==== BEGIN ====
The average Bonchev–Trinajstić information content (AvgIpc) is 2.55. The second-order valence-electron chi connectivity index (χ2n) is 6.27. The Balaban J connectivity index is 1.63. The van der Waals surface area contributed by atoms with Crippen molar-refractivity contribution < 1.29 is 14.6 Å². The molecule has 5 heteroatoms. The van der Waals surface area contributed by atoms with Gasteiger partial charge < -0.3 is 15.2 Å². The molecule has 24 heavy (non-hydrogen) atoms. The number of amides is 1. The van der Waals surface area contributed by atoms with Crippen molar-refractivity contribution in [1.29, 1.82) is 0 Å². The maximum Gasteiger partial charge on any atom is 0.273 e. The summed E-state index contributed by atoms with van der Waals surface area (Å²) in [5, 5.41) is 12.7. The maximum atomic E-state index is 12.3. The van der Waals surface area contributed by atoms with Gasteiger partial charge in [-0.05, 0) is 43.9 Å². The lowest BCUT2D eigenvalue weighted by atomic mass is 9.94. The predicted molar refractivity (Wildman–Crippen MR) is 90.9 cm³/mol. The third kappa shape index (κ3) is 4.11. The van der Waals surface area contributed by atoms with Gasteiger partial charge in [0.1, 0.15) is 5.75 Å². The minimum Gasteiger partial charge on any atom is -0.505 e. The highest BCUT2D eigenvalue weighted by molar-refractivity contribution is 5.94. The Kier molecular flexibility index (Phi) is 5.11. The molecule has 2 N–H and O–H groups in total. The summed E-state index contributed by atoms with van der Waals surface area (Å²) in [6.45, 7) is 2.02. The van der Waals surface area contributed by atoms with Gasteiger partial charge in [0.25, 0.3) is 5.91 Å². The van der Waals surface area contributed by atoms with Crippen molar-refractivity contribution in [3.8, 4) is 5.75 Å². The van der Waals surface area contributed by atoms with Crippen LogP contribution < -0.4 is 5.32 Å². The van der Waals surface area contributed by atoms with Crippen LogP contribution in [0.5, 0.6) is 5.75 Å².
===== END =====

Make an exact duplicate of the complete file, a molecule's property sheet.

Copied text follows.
The average Bonchev–Trinajstić information content (AvgIpc) is 2.55. The second-order valence-electron chi connectivity index (χ2n) is 6.27. The Balaban J connectivity index is 1.63. The van der Waals surface area contributed by atoms with Crippen molar-refractivity contribution < 1.29 is 14.6 Å². The molecule has 5 heteroatoms. The van der Waals surface area contributed by atoms with Gasteiger partial charge < -0.3 is 15.2 Å². The molecule has 24 heavy (non-hydrogen) atoms. The number of amides is 1. The van der Waals surface area contributed by atoms with Crippen molar-refractivity contribution in [1.29, 1.82) is 0 Å². The maximum Gasteiger partial charge on any atom is 0.273 e. The summed E-state index contributed by atoms with van der Waals surface area (Å²) in [5, 5.41) is 12.7. The maximum atomic E-state index is 12.3. The van der Waals surface area contributed by atoms with Gasteiger partial charge in [-0.05, 0) is 43.9 Å². The lowest BCUT2D eigenvalue weighted by atomic mass is 9.94. The predicted molar refractivity (Wildman–Crippen MR) is 90.9 cm³/mol. The third kappa shape index (κ3) is 4.11. The van der Waals surface area contributed by atoms with Gasteiger partial charge in [0.1, 0.15) is 5.75 Å². The minimum Gasteiger partial charge on any atom is -0.505 e. The highest BCUT2D eigenvalue weighted by molar-refractivity contribution is 5.94. The Kier molecular flexibility index (Phi) is 5.11. The molecule has 2 N–H and O–H groups in total. The summed E-state index contributed by atoms with van der Waals surface area (Å²) in [6.45, 7) is 2.02. The van der Waals surface area contributed by atoms with Gasteiger partial charge in [0.25, 0.3) is 5.91 Å². The van der Waals surface area contributed by atoms with Crippen molar-refractivity contribution in [3.8, 4) is 5.75 Å². The van der Waals surface area contributed by atoms with Crippen LogP contribution < -0.4 is 5.32 Å². The van der Waals surface area contributed by atoms with Crippen LogP contribution in [0.5, 0.6) is 5.75 Å².